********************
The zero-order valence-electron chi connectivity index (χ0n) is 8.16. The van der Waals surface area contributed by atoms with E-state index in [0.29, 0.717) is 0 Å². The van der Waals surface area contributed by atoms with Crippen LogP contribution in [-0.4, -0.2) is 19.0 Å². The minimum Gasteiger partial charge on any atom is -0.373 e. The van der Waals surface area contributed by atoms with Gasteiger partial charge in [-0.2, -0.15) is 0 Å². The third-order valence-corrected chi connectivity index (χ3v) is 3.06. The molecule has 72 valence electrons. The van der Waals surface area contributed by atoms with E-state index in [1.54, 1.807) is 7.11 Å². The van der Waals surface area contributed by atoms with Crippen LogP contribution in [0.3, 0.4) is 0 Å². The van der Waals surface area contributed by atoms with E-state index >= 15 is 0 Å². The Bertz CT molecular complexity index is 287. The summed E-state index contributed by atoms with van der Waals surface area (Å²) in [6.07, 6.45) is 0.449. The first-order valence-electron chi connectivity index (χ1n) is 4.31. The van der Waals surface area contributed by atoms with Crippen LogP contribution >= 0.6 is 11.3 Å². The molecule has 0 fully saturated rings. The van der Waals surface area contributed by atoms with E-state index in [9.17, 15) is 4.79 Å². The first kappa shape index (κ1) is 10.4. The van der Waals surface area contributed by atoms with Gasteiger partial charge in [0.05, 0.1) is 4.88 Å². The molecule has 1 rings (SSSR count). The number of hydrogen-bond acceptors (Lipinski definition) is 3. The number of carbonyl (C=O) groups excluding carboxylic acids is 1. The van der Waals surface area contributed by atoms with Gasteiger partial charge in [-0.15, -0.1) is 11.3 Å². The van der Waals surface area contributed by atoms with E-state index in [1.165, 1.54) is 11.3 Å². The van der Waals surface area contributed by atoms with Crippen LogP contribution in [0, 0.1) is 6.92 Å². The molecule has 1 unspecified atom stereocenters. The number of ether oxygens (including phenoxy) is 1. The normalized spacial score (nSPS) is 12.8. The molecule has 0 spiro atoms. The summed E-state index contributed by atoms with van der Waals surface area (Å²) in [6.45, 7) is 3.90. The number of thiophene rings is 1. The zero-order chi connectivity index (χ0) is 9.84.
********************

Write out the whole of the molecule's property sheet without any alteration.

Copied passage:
The zero-order valence-electron chi connectivity index (χ0n) is 8.16. The van der Waals surface area contributed by atoms with E-state index in [0.29, 0.717) is 0 Å². The van der Waals surface area contributed by atoms with Crippen LogP contribution in [-0.4, -0.2) is 19.0 Å². The minimum Gasteiger partial charge on any atom is -0.373 e. The van der Waals surface area contributed by atoms with Gasteiger partial charge in [-0.2, -0.15) is 0 Å². The third-order valence-corrected chi connectivity index (χ3v) is 3.06. The molecule has 72 valence electrons. The van der Waals surface area contributed by atoms with E-state index in [1.54, 1.807) is 7.11 Å². The van der Waals surface area contributed by atoms with Crippen LogP contribution in [0.3, 0.4) is 0 Å². The van der Waals surface area contributed by atoms with E-state index >= 15 is 0 Å². The Bertz CT molecular complexity index is 287. The summed E-state index contributed by atoms with van der Waals surface area (Å²) in [6.07, 6.45) is 0.449. The first-order valence-electron chi connectivity index (χ1n) is 4.31. The van der Waals surface area contributed by atoms with Crippen LogP contribution >= 0.6 is 11.3 Å². The molecule has 0 fully saturated rings. The van der Waals surface area contributed by atoms with E-state index in [9.17, 15) is 4.79 Å². The first kappa shape index (κ1) is 10.4. The van der Waals surface area contributed by atoms with Gasteiger partial charge in [0.05, 0.1) is 4.88 Å². The molecule has 1 rings (SSSR count). The number of hydrogen-bond acceptors (Lipinski definition) is 3. The number of carbonyl (C=O) groups excluding carboxylic acids is 1. The van der Waals surface area contributed by atoms with Gasteiger partial charge in [-0.15, -0.1) is 11.3 Å². The van der Waals surface area contributed by atoms with E-state index in [1.165, 1.54) is 11.3 Å². The van der Waals surface area contributed by atoms with Crippen LogP contribution in [0, 0.1) is 6.92 Å². The molecule has 1 unspecified atom stereocenters. The number of ether oxygens (including phenoxy) is 1. The normalized spacial score (nSPS) is 12.8. The molecule has 0 spiro atoms. The summed E-state index contributed by atoms with van der Waals surface area (Å²) in [6.45, 7) is 3.90. The number of thiophene rings is 1. The zero-order chi connectivity index (χ0) is 9.84.